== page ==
Definition of cross-examination
cross-examination (plural cross-examinations)
- (law) The interrogating or questioning of a witness by the party against whom he or she has been called and examined. See examination.
In law, cross-examination is the interrogation of a witness called by one's opponent. It is preceded by direct examination (in England, Australia, Canada, India and Pakistan known as examination-in-chief) and may be followed by a redirect (re-examination in England, Australia, Canada, India and Pakistan).
In the United States, the cross-examining attorney is typically not permitted to ask questions which do not pertain to the facts revealed in direct examination. This is called going beyond the scope of the direct examination. This does not apply in England, Australia, and Canada, where once a witness is called the opponent's lawyer can ask any question relevant to the issues in the trial.
Since a witness called by the opposing party is presumed to be hostile, cross examination does permit leading questions. A witness called by the direct examiner, on the other hand, may only be treated as hostile by that examiner after being permitted to do so by the judge, at the request of that examiner and as a result of the witness being openly antagonistic and/or prejudiced against the opposing party.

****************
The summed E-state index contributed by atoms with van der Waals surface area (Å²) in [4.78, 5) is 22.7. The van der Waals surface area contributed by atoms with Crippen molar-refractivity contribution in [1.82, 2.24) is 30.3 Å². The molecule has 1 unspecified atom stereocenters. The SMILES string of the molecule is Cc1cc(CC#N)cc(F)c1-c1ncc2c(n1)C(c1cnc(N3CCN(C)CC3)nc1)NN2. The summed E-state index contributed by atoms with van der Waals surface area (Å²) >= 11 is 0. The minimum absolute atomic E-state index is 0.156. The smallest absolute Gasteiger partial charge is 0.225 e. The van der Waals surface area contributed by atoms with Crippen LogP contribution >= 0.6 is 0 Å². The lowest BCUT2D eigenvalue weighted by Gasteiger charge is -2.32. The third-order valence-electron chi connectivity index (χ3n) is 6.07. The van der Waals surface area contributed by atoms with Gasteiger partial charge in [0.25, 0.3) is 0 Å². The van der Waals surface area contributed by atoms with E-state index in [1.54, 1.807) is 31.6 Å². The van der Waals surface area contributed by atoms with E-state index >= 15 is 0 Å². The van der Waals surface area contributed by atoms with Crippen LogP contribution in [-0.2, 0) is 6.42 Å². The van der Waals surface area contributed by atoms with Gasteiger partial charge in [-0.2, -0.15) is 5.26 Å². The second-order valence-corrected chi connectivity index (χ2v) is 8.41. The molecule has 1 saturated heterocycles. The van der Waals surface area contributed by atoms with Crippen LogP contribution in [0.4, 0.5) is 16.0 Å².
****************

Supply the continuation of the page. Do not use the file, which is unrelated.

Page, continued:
The main purposes of cross-examination are to elicit favorable facts from the witness, or to impeach the credibility of the testifying witness to lessen the weight of unfavourable testimony. Cross-examination frequently produces critical evidence in trials, especially if a witness contradicts previous testimony. The advocate Edward Marshall-Hall built his career on cross-examination which often involved histrionic outbursts designed to sway jurors.
- http://www.wisegeek.com/what-is-a-hostile-witness.htm "What is a hostile witness?"
- Ehrhardt, Charles W. and Stephanie J. Young, "Using Leading Questions During Direct Examination," (Florida State University Law Review, 1996). (accessed November 26, 2008).
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